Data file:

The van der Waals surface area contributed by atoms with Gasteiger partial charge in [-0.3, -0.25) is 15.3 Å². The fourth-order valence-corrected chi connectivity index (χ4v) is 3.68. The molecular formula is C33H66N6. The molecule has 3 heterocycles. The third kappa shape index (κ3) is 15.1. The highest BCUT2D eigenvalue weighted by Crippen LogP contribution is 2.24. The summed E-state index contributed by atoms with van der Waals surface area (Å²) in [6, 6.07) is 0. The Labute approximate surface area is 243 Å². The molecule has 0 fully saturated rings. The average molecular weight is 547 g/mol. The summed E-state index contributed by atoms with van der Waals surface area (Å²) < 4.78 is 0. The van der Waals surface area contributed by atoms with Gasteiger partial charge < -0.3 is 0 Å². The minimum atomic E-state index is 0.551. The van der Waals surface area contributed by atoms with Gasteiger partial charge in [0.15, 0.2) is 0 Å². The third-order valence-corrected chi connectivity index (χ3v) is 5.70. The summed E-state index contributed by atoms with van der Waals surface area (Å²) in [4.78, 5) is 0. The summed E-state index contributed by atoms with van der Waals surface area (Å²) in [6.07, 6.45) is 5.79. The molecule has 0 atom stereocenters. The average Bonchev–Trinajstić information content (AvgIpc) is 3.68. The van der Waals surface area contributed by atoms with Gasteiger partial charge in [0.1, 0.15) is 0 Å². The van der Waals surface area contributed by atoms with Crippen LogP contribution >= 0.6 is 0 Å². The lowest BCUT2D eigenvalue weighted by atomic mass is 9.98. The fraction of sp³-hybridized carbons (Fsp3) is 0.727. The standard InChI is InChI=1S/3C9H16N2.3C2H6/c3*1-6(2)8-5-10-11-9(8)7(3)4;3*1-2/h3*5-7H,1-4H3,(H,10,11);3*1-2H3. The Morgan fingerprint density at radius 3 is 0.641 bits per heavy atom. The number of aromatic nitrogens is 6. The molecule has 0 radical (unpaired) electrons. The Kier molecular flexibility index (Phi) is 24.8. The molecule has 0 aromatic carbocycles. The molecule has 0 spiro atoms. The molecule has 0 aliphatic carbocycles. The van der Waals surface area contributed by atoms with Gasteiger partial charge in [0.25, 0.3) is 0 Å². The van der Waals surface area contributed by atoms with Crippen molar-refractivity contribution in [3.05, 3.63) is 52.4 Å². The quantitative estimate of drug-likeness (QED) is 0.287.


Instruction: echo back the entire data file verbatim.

The van der Waals surface area contributed by atoms with Gasteiger partial charge in [-0.3, -0.25) is 15.3 Å². The fourth-order valence-corrected chi connectivity index (χ4v) is 3.68. The molecular formula is C33H66N6. The molecule has 3 heterocycles. The third kappa shape index (κ3) is 15.1. The highest BCUT2D eigenvalue weighted by Crippen LogP contribution is 2.24. The summed E-state index contributed by atoms with van der Waals surface area (Å²) in [6, 6.07) is 0. The Labute approximate surface area is 243 Å². The molecule has 0 fully saturated rings. The average molecular weight is 547 g/mol. The summed E-state index contributed by atoms with van der Waals surface area (Å²) < 4.78 is 0. The van der Waals surface area contributed by atoms with Gasteiger partial charge < -0.3 is 0 Å². The minimum atomic E-state index is 0.551. The van der Waals surface area contributed by atoms with Gasteiger partial charge in [0.15, 0.2) is 0 Å². The third-order valence-corrected chi connectivity index (χ3v) is 5.70. The summed E-state index contributed by atoms with van der Waals surface area (Å²) in [4.78, 5) is 0. The summed E-state index contributed by atoms with van der Waals surface area (Å²) in [6.07, 6.45) is 5.79. The molecule has 0 atom stereocenters. The average Bonchev–Trinajstić information content (AvgIpc) is 3.68. The van der Waals surface area contributed by atoms with Gasteiger partial charge in [0.1, 0.15) is 0 Å². The van der Waals surface area contributed by atoms with Crippen LogP contribution >= 0.6 is 0 Å². The lowest BCUT2D eigenvalue weighted by atomic mass is 9.98. The fraction of sp³-hybridized carbons (Fsp3) is 0.727. The standard InChI is InChI=1S/3C9H16N2.3C2H6/c3*1-6(2)8-5-10-11-9(8)7(3)4;3*1-2/h3*5-7H,1-4H3,(H,10,11);3*1-2H3. The Morgan fingerprint density at radius 3 is 0.641 bits per heavy atom. The number of aromatic nitrogens is 6. The molecule has 0 radical (unpaired) electrons. The Kier molecular flexibility index (Phi) is 24.8. The molecule has 0 aromatic carbocycles. The molecule has 0 spiro atoms. The molecule has 0 aliphatic carbocycles. The van der Waals surface area contributed by atoms with Gasteiger partial charge in [0.25, 0.3) is 0 Å². The van der Waals surface area contributed by atoms with Crippen molar-refractivity contribution in [3.05, 3.63) is 52.4 Å². The quantitative estimate of drug-likeness (QED) is 0.287.